General Health

How Do You Lower Your Resting Heart Rate?

Heart rate is a measurement often used to help determine overall cardiovascular health. When using fitness trackers, heart rate monitoring also often forms part of the tracking functions available.

While a number will be frequently displayed, many people do not really know what it means. People need to understand what their heart rate means and ensure they can recognize a high heart rate, as well as a low heart rate. 

Heart rate refers to the number of times a person’s heartbeats in a 60 second period. Heart rate increases with physical activity and then come down when resting.

Many things can affect heart rate, including several serious diseases.

We look at what is normal when monitoring heart rate and share a few strategies to lower a person’s heart rate. 

How To Lower Your Heart Rate?

There are a few ways that people can achieve a low resting heart rate. However, it is essential first to consider why the person’s heart rate might be higher than what it should be. An elevated resting heart rate can sometimes be a sign of problems with the heart muscle or another part of the cardiovascular system. 

We are going to share a couple of strategies that have shown effective results in people who want to reduce their resting heart rate:

Reconsider Unhealthy Habits: 

Smoking is a habit for many people, yet it is exceptionally bad for the body. Smoking does not only affect the lungs. This habit harms the entire body – and can be the reason behind a high heart rate. People who smoke should consider quitting. When a person stops smoking, there is a good chance that they will notice an improvement in their resting heart rate.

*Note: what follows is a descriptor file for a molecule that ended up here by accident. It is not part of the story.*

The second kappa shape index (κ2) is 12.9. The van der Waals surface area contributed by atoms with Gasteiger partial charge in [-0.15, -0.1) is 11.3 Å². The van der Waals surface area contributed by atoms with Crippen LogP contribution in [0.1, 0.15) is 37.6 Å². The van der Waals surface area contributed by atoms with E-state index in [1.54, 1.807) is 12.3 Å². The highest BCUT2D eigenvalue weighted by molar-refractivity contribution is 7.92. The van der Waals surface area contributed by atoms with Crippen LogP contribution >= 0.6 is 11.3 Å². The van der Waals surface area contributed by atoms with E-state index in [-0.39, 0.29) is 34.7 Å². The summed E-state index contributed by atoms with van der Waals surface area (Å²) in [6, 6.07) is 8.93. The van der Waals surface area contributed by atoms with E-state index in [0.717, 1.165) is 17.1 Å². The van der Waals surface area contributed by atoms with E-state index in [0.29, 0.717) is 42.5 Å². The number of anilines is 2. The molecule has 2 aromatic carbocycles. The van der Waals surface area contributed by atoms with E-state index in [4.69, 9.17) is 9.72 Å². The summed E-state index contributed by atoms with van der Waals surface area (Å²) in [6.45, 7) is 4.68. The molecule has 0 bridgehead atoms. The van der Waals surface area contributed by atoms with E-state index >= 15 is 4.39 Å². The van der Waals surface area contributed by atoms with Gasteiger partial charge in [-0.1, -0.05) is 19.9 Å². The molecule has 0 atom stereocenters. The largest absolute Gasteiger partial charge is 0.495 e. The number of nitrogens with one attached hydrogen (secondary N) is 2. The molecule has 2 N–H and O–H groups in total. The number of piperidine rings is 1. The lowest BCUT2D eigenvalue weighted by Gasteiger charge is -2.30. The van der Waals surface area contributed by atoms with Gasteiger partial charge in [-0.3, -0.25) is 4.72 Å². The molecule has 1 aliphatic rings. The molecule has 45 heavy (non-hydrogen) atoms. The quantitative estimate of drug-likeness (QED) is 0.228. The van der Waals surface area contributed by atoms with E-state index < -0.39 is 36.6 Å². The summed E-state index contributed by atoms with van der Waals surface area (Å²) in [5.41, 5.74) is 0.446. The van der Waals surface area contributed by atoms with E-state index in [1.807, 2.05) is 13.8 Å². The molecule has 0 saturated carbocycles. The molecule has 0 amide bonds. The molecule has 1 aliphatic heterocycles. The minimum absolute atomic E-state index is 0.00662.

Stress Management: 

While stress is something we all have to cope with every day, some people do have more pressure than others. Those with a higher level of stress to deal with will often find their heart rate a bit too high. In these scenarios, especially with chronic stress, learning more about relaxation techniques should become an essential part of their lives. Meditation, for example, has been proven to help reduce levels of stress. The use of certain adaptogens may also help. These are natural compounds that assist in regulating how the body reacts to stress. 

Physical Exercise

Fitness is an often-overlooked factor that plays a role in heart rate, not just in blood pressure alone. People who are not physically active put themselves at risk of many health-related complications. The person’s likeliness of diabetes, heart disease, and many other complications increase over time. 

Physically active people tend to be healthier and complain less about pain, depression, and stress. Furthermore, researchers often find that the resting heart rate is significantly lower among athletes and active people than those leading a more sedentary life. 

Weight Reduction

Another critical strategy for reducing resting heart rate is to lose weight. This particular tip only applies to people who are overweight or obese. Start by considering BMI. This calculation provides an overview of the “Body Mass Index.” If a person has a BMI of 25 or higher, then losing some weight might be helpful.